I have a knife that Johnnie traded to me for something or other when I worked on a pot farm in Northern California. Maybe it was dinner or something else I didn’t want, like more pot. But this knife is now cradled on my bookshelf, and this knife is primarily now deployed, contra its original purpose, to stop my fire alarm, or carbon monoxide alarm, or whatever the fuck alarm from chirping on a regular basis. This knife now stands as a testament to what I’ve allowed myself to become in the past four years — which is simply a yuppie, a person who has sacrificed his soul for a wage, for the hope that he’ll be able to support his mother when the time comes.
Filial obligations are a hell of a thing.
But this knife, and Johnnie — we spent an evening or two in Willits, California in a motel, eating sandwiches from the organic grocery and drinking and trying to figure out what to do next. There was a woman named Bob, who I helped set up a tent in the middle of the woods, because I didn’t want her to suffer and didn’t have the authority to bring back to the hill. At the time I had around two thousand dollars in the pocket of my coat, and when I was waiting for a ride — before we set up her tent and all that — I went to the bathroom of the only restaurant in town of note, and came back out hurriedly, worried that she might have run off with my money. Honestly, she was shady as shit, and I think if I’d given her two more minutes, she would have.
But I helped her set up her tent anyway.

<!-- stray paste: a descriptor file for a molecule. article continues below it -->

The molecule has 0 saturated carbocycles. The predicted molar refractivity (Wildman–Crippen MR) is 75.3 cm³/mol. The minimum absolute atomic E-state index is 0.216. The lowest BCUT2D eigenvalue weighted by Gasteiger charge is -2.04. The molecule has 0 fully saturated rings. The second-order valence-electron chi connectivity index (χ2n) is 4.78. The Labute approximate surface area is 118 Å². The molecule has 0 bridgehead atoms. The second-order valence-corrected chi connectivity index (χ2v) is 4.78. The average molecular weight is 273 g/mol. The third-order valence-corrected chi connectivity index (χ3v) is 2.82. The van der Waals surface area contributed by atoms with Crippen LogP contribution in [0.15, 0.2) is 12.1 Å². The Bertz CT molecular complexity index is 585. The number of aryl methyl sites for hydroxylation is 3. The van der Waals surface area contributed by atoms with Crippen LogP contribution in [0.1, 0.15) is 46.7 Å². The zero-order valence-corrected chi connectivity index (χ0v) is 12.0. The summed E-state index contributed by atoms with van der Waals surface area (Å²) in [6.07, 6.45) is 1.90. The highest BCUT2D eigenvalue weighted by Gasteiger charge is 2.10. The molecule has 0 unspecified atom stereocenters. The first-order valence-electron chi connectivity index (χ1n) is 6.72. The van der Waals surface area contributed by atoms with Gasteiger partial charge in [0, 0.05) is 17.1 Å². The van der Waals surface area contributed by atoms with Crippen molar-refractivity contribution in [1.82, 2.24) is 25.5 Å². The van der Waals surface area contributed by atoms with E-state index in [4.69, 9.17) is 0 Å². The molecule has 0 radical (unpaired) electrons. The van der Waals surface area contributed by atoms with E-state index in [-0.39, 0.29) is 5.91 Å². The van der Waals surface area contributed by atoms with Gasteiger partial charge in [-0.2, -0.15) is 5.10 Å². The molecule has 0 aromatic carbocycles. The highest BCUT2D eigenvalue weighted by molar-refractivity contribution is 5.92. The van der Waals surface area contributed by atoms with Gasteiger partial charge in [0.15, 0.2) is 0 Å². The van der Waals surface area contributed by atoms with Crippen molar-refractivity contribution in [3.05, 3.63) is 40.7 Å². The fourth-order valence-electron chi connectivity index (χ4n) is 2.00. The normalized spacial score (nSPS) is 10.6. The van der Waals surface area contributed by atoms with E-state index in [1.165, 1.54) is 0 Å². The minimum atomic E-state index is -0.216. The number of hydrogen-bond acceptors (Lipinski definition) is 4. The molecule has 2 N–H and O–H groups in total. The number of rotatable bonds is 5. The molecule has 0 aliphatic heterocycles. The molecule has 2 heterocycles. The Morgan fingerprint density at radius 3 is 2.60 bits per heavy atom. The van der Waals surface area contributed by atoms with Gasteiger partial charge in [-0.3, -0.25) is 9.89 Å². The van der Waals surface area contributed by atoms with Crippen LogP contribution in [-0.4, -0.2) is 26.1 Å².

Johnnie probably stole a thousand or dollars worth of weed from me, and I was frankly fine with that at the time. Still am. Johnnie is now a father, according to his Facebook updates. I wish him all the best. I sometimes wonder what happened to Bob after we left her in the woods with the deer and the paranoiacs who comprise the California marijuana growing squad.
But this knife.
This knife is not a Chekhov knife. My alarm beeps and I stand on the amplifier my father bought for me when I was 14 or so and hit the little reset button to make it stop. And the alarm has only been sounding for the past couple of months. And it’s fucking symbolic, I tell you. It’s symbolic of things that wake you up in the middle of the night, things that maybe you haven’t paid enough attention to.
It’s fucking annoying. And if anyone knows how to make it stop without ripping it out of my ceiling, I’m all ears.
I’m going to be honest: I’m the kind of person who looks for symbolism in everything. It’s just the way that I was built. I used to, when I was sober, spend a good couple of minutes everyday talking to myself in the mirror and telling myself what my fundamental values were. Like, simple things. Things like, “You are kind to people, and it’s good, and you should continue to be so.” My friend Ben, when I told him this yesterday, when I told him that I had had this ritual, told me I was a character out of a movie. Which maybe I am. Maybe I strive to be dramatic. Maybe that’s my fundamental problem. Maybe in the end I simply want to be seen as a beautiful mistake. And if that’s the case then it’s time to get working on the beauty part.
The knife, the alarm — it’s bullshit. I should just rip the alarm out of the ceiling. I should stop pretending that I’m a contractor and that the knife serves any purpose other than reminding me of who I once was. But who I once was is important. Who I once was was a person who was infinitely adaptable, who could paint walls or hang sheetrock or knock on doors for causes or run businesses or trim pot or trade knives with people in Northern California, when the weather had turned and the clouds had decided to hover, when the Lost Coast had decided to get a little bit more lost.
Johnnie and I moved my tent when it flooded. I don’t have a tent now, but I’m drowning. Northern California is a place. A knife is a knife. I never want to go back there.